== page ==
All the Pakistani F-16 combat aircraft are taken into account, reports the American Foreign Policy magazine referring to the counting of US officials, which contradicts the assessment of the Indian Air Force that it shot down one of the planes in February.
FILE PHOTO – Pakistan Air Force F-16 Fighter (PAF) fights during the air show to celebrate the Independence Day of the country in Karachi, Pakistan on August 14, 2017. REUTERS / Akhtar Soomro
India and Pakistan in an air battle over a controversial Kashmir area the day after Indian planes crossed to Pakistan to attack the anti-Indian militants' suspect camp.
An Indian plane was shot down during a battle and its pilot was captured when he threw himself on the Pakistani side of the border. India said she also shot down a Pakistani aircraft, and the air force showed a part of the rocket that she thought was fired by the Pakistani F-16 before she disappeared.
However, in a foreign policy report released Thursday, two US defense officials who had direct knowledge about it said that US personnel had calculated F-16 Pakistan and admitted that it had not disappeared.
F-16 manufactures Lockheed Martin, and according to an end-user agreement, the United States requires the host country to conduct regular checks to ensure their records and protection, according to foreign policy. Details of Indian-Pakistani airborne engagement were not provided by either party. If the US report turns out to be true, it would be further blow to Prime Minister Narendra Modi's statement that India has taught Pakistan a lesson.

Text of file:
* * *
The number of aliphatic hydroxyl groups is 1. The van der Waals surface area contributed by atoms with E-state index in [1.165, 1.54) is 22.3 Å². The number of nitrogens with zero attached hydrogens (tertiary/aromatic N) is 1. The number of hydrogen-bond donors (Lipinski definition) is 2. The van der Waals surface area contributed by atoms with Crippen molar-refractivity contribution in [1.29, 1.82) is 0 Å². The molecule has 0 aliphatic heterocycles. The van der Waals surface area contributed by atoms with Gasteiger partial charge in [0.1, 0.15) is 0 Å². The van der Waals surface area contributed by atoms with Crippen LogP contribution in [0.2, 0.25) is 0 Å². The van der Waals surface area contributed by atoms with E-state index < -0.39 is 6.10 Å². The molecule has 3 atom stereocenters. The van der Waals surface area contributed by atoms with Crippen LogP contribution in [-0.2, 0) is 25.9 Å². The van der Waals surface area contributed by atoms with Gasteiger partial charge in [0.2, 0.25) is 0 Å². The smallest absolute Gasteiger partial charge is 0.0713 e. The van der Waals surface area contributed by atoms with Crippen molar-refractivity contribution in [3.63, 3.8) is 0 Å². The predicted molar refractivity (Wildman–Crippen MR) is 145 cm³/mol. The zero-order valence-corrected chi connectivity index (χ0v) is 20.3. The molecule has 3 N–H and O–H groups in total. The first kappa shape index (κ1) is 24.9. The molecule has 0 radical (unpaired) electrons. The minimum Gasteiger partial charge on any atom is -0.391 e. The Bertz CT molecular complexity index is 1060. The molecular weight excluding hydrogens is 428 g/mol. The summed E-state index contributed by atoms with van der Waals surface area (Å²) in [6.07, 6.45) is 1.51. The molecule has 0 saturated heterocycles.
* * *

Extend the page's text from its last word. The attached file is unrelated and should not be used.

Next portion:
The success of Indian air strikes at the Yash-e-Mohammad militant camp in northwest Pakistan has also been questioned after satellite images showed that they had no injuries.
High-resolution satellite imagery published by Reuters last month showed that the religious school run by Yaish was still a few days after India stated its military aircraft were trapped in an Islamist group training camp on the spot and killed a large number of militants.
The ruling party of Bharatiya Janata Modi, who is approaching the rigorous election next week, is campaigning on a platform of rigorous national security, especially with regard to the Pakistani army. New Delhi blames Pakistan for a 30-year rebellion in Kashmir with the Muslim majority, but Islamabad denies any involvement.
Foreign policy stated that Pakistan has invited US officials to physically calculate F-16 aircraft after the incident. Some aircraft were not immediately available for inspection as a result of the conflict, so the American staff took several weeks to answer all the planes, one official said.
The count was completed, and all the aircraft "were present and taken into account", said the official.
India separately asked the United States to look at whether Pakistan's use of F-16 is a violation of the agreement with the end-user.
Report by Sanjaw Miglan; Editing Paul Tahiti